CASE HISTORY: A 5-month-old valuable Red Holstein bull presented with a cutaneous mass on the fetlock of the right hind limb. The mass was removed and histologically diagnosed as a benign angiomatosis. Four months later, the mass reoccurred on the same leg.
PATHOLOGICAL FINDINGS: The first excision biopsy consisted of numerous blood vessels of different diameters and wall thicknesses. Often, the smaller vessels were oriented around a larger, vein-like vessel. The endothelial cells were elongated with small oval to elongated nuclei with dense chromatin. Following recurrence, the mass showed clear signs of infiltrative growth, including solid bundles of cells, increased polymorphism and round to oval nuclei with coarse chromatin and distinctive nucleoli. The neoplastic cells were immunohistochemically positive for von Willebrand Factor (vWF).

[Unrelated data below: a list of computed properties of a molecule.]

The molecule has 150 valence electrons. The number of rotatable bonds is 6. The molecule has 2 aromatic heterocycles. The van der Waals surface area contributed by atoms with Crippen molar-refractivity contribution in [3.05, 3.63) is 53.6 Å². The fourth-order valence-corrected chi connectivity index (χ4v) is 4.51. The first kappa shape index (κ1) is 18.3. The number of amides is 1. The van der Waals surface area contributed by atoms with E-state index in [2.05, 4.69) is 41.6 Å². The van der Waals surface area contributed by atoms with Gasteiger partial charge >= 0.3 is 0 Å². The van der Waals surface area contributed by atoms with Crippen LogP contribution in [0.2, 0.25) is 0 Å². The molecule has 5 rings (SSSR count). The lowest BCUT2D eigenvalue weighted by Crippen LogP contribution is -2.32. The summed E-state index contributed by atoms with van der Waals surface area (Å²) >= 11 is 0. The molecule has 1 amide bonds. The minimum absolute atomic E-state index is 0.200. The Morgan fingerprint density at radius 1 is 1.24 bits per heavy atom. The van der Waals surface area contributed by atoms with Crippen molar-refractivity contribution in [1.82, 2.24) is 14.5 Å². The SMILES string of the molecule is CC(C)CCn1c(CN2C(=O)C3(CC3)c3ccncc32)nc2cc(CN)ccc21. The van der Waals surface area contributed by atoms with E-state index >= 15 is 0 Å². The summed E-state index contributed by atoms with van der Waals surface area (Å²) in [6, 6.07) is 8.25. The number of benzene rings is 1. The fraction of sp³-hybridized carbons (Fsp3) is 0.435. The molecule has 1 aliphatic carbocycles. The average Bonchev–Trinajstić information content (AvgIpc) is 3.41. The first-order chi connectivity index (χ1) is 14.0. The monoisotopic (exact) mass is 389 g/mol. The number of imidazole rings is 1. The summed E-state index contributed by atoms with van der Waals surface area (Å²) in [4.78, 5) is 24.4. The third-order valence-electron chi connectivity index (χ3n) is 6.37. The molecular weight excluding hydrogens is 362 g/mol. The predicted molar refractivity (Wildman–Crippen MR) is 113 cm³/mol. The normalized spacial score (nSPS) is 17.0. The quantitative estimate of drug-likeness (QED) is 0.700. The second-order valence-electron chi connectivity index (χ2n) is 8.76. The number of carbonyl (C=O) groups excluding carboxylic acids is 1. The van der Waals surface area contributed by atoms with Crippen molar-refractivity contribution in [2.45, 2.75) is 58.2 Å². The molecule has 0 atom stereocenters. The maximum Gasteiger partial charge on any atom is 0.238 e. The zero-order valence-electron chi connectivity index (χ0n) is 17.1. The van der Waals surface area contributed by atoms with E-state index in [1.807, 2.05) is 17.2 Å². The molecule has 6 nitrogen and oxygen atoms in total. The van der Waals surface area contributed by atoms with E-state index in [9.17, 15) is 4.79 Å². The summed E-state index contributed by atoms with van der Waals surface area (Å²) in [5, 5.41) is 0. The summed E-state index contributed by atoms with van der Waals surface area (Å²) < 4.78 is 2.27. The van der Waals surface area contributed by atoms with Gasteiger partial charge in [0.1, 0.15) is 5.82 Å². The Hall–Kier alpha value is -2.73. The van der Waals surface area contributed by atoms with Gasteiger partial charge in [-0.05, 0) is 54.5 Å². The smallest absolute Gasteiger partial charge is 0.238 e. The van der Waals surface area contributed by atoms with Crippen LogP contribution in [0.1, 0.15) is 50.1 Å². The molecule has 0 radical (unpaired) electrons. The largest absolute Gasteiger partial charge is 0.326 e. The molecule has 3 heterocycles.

DIAGNOSIS: Angiomatosis with focal progression to an infiltrative growing sarcoma-like tumour.
CLINICAL RELEVANCE: This case represents the progression of a benign vascular proliferation, often considered as a reactive process, into a more aggressively behaving neoplasm. The clinical behaviour and histopathological morphology were strikingly similar to previous cases described in human and veterinary medicine.